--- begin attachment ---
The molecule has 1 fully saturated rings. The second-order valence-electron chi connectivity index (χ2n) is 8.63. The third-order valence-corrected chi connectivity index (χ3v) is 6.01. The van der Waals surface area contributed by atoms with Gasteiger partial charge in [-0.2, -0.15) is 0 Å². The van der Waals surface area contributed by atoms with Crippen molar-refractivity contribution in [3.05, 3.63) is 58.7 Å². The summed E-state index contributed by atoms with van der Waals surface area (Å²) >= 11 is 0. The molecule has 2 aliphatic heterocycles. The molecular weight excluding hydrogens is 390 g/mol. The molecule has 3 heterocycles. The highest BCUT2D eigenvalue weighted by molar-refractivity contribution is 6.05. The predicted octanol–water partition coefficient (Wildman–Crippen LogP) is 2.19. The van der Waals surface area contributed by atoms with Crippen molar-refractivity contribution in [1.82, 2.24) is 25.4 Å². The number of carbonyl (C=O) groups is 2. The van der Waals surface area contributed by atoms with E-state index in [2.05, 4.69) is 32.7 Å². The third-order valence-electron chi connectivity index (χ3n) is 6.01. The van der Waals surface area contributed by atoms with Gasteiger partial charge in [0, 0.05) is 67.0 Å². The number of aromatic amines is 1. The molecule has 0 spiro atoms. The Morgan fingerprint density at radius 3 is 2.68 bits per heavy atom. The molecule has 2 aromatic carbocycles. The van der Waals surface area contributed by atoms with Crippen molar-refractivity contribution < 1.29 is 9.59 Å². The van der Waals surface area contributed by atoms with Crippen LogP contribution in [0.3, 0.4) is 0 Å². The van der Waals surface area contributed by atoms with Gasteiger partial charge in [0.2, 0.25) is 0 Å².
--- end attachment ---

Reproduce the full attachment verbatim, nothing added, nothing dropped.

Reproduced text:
The molecule has 1 fully saturated rings. The second-order valence-electron chi connectivity index (χ2n) is 8.63. The third-order valence-corrected chi connectivity index (χ3v) is 6.01. The van der Waals surface area contributed by atoms with Gasteiger partial charge in [-0.2, -0.15) is 0 Å². The van der Waals surface area contributed by atoms with Crippen molar-refractivity contribution in [3.05, 3.63) is 58.7 Å². The summed E-state index contributed by atoms with van der Waals surface area (Å²) >= 11 is 0. The molecule has 2 aliphatic heterocycles. The molecular weight excluding hydrogens is 390 g/mol. The molecule has 3 heterocycles. The highest BCUT2D eigenvalue weighted by molar-refractivity contribution is 6.05. The predicted octanol–water partition coefficient (Wildman–Crippen LogP) is 2.19. The van der Waals surface area contributed by atoms with Crippen molar-refractivity contribution in [1.82, 2.24) is 25.4 Å². The number of carbonyl (C=O) groups is 2. The van der Waals surface area contributed by atoms with E-state index in [2.05, 4.69) is 32.7 Å². The third-order valence-electron chi connectivity index (χ3n) is 6.01. The van der Waals surface area contributed by atoms with Gasteiger partial charge in [0, 0.05) is 67.0 Å². The number of aromatic amines is 1. The molecule has 0 spiro atoms. The Morgan fingerprint density at radius 3 is 2.68 bits per heavy atom. The molecule has 2 aromatic carbocycles. The van der Waals surface area contributed by atoms with Crippen molar-refractivity contribution < 1.29 is 9.59 Å². The van der Waals surface area contributed by atoms with Crippen LogP contribution in [0.3, 0.4) is 0 Å². The van der Waals surface area contributed by atoms with Gasteiger partial charge in [0.2, 0.25) is 0 Å².